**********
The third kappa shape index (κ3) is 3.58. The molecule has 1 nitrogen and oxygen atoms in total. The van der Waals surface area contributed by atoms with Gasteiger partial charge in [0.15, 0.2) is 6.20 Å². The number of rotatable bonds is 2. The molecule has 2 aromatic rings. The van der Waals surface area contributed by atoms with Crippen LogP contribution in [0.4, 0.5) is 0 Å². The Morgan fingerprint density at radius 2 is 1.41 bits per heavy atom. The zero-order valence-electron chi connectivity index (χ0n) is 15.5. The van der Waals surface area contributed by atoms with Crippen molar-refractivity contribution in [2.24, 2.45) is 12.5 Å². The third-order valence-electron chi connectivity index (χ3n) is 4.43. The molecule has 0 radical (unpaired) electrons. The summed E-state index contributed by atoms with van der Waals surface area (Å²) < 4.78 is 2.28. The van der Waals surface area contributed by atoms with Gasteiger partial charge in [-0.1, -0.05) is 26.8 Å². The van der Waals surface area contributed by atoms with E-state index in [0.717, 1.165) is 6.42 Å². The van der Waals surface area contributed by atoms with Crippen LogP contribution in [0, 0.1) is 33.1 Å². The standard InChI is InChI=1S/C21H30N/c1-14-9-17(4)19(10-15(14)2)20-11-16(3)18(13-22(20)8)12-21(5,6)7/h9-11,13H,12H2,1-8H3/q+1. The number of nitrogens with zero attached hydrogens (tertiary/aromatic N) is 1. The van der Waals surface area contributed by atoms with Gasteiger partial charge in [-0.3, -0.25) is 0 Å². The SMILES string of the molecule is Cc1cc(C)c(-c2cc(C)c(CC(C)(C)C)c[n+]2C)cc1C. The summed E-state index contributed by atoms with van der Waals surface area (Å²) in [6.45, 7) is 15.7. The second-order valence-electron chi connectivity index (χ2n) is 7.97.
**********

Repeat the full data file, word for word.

The third kappa shape index (κ3) is 3.58. The molecule has 1 nitrogen and oxygen atoms in total. The van der Waals surface area contributed by atoms with Gasteiger partial charge in [0.15, 0.2) is 6.20 Å². The number of rotatable bonds is 2. The molecule has 2 aromatic rings. The van der Waals surface area contributed by atoms with Crippen LogP contribution in [0.4, 0.5) is 0 Å². The Morgan fingerprint density at radius 2 is 1.41 bits per heavy atom. The zero-order valence-electron chi connectivity index (χ0n) is 15.5. The van der Waals surface area contributed by atoms with Crippen molar-refractivity contribution in [2.24, 2.45) is 12.5 Å². The third-order valence-electron chi connectivity index (χ3n) is 4.43. The molecule has 0 radical (unpaired) electrons. The summed E-state index contributed by atoms with van der Waals surface area (Å²) < 4.78 is 2.28. The van der Waals surface area contributed by atoms with Gasteiger partial charge in [-0.1, -0.05) is 26.8 Å². The van der Waals surface area contributed by atoms with E-state index in [0.717, 1.165) is 6.42 Å². The van der Waals surface area contributed by atoms with Crippen LogP contribution in [0, 0.1) is 33.1 Å². The standard InChI is InChI=1S/C21H30N/c1-14-9-17(4)19(10-15(14)2)20-11-16(3)18(13-22(20)8)12-21(5,6)7/h9-11,13H,12H2,1-8H3/q+1. The number of nitrogens with zero attached hydrogens (tertiary/aromatic N) is 1. The van der Waals surface area contributed by atoms with Gasteiger partial charge in [-0.3, -0.25) is 0 Å². The SMILES string of the molecule is Cc1cc(C)c(-c2cc(C)c(CC(C)(C)C)c[n+]2C)cc1C. The summed E-state index contributed by atoms with van der Waals surface area (Å²) in [6.45, 7) is 15.7. The second-order valence-electron chi connectivity index (χ2n) is 7.97.